Percutaneous endoscopic gastrostomy: Overview
Percutaneous endoscopic gastrostomy is a procedure to make an opening between the skin of your belly and your stomach. The doctor will put a thin tube called a gastrostomy tube into your stomach through the opening. This tube is sometimes called a G-tube, a PEG tube, or a feeding tube. The tube can put liquid nutrition, fluid, and medicines directly into your stomach. The tube also may be used to drain liquid or air from the stomach.
You will get medicine to numb the back of your throat. You also will get medicine to make you sleep or feel relaxed. The medicine also prevents pain during the procedure. The doctor will put a thin, lighted tube that bends (called an endoscope, or scope) into your mouth. He or she will move the scope gently down your throat. The scope will have a camera on it. The doctor will look at a monitor (like a TV set or a computer screen) as he or she moves the scope into your stomach. The doctor will send puffs of air through the scope. This inflates your stomach. It helps the doctor see where to place the feeding tube.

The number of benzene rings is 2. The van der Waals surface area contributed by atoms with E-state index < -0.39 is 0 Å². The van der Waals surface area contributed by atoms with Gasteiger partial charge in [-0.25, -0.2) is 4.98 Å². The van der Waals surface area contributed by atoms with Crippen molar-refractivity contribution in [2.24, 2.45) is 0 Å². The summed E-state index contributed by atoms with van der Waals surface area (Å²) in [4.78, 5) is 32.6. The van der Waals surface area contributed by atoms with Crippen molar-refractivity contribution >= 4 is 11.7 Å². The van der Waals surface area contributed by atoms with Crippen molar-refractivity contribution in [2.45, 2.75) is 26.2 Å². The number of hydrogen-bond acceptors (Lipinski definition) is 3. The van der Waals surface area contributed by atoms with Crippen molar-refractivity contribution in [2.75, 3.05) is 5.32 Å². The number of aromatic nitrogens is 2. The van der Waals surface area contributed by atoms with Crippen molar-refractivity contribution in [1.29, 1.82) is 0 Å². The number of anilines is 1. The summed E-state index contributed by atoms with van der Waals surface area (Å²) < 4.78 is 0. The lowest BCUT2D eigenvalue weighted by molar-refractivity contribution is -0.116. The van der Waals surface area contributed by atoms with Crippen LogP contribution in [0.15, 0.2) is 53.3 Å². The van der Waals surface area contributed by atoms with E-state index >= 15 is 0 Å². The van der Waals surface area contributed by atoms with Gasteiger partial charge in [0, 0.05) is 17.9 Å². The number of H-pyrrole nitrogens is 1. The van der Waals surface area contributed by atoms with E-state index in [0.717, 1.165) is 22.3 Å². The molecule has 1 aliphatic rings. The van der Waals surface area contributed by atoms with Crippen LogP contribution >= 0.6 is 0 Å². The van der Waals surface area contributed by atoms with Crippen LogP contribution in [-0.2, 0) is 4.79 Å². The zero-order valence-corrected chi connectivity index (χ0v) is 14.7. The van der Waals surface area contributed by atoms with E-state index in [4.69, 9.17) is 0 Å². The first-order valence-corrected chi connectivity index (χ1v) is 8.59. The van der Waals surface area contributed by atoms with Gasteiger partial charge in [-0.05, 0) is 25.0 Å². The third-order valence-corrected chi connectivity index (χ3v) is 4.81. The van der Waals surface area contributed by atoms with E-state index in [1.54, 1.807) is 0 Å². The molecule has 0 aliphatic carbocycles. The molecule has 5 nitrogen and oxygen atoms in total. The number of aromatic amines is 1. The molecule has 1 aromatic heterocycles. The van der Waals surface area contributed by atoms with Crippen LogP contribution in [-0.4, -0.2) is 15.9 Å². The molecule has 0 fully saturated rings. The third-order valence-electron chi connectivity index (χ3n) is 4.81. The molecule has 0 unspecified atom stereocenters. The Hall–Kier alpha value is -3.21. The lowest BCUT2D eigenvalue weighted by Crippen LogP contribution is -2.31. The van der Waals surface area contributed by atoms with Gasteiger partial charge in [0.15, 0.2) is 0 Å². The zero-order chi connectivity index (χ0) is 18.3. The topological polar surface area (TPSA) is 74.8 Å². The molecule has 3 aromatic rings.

The doctor will make a small cut in your belly. The cut is called an incision. The doctor will put the feeding tube into your mouth. Then he or she will guide the tube down your throat into your stomach. The doctor will pull one end of the feeding tube out of your belly through the incision. This end of the feeding tube will stay outside your body. The other end will stay in your stomach. The doctor may use stitches to close the incision around the feeding tube.
You will need to learn how to use and care for your feeding tube. Your doctor may recommend that you have a nurse or dietitian visit you at home to help you get started with your feeding tube. At first you may need a friend or family member to help you with your tube feedings. But with practice, you may be able to do it yourself.
A feeding tube can break down over time. If this happens, the tube will be removed and replaced. Sometimes a tube is removed if you have an infection that is getting worse. Sometimes a tube will come out by itself. Your doctor will give you instructions about what to do if this happens.
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